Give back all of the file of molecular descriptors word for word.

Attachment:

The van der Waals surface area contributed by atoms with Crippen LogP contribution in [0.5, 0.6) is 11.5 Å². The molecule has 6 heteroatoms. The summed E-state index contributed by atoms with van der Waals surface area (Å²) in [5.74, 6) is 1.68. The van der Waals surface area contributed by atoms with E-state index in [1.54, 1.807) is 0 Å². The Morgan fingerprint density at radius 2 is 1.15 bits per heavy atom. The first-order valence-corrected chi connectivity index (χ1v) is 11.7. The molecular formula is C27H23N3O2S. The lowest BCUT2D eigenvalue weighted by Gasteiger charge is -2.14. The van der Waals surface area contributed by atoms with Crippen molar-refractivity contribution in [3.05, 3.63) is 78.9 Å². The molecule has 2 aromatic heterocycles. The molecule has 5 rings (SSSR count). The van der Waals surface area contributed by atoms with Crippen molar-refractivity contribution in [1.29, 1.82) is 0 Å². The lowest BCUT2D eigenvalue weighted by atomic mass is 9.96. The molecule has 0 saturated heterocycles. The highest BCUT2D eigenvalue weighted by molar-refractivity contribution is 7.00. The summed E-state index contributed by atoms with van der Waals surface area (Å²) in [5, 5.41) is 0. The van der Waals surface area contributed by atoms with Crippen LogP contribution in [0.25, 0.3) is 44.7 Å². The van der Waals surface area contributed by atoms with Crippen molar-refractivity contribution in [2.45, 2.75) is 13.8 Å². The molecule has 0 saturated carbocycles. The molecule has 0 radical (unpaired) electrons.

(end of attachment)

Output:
The van der Waals surface area contributed by atoms with Crippen LogP contribution in [0.5, 0.6) is 11.5 Å². The molecule has 6 heteroatoms. The summed E-state index contributed by atoms with van der Waals surface area (Å²) in [5.74, 6) is 1.68. The van der Waals surface area contributed by atoms with E-state index in [1.54, 1.807) is 0 Å². The Morgan fingerprint density at radius 2 is 1.15 bits per heavy atom. The first-order valence-corrected chi connectivity index (χ1v) is 11.7. The molecular formula is C27H23N3O2S. The lowest BCUT2D eigenvalue weighted by Gasteiger charge is -2.14. The van der Waals surface area contributed by atoms with Crippen molar-refractivity contribution in [3.05, 3.63) is 78.9 Å². The molecule has 2 aromatic heterocycles. The molecule has 5 rings (SSSR count). The van der Waals surface area contributed by atoms with Crippen molar-refractivity contribution in [1.29, 1.82) is 0 Å². The lowest BCUT2D eigenvalue weighted by atomic mass is 9.96. The molecule has 0 saturated heterocycles. The highest BCUT2D eigenvalue weighted by molar-refractivity contribution is 7.00. The summed E-state index contributed by atoms with van der Waals surface area (Å²) in [5, 5.41) is 0. The van der Waals surface area contributed by atoms with Crippen LogP contribution in [0.25, 0.3) is 44.7 Å². The van der Waals surface area contributed by atoms with Crippen molar-refractivity contribution in [2.45, 2.75) is 13.8 Å². The molecule has 0 saturated carbocycles. The molecule has 0 radical (unpaired) electrons.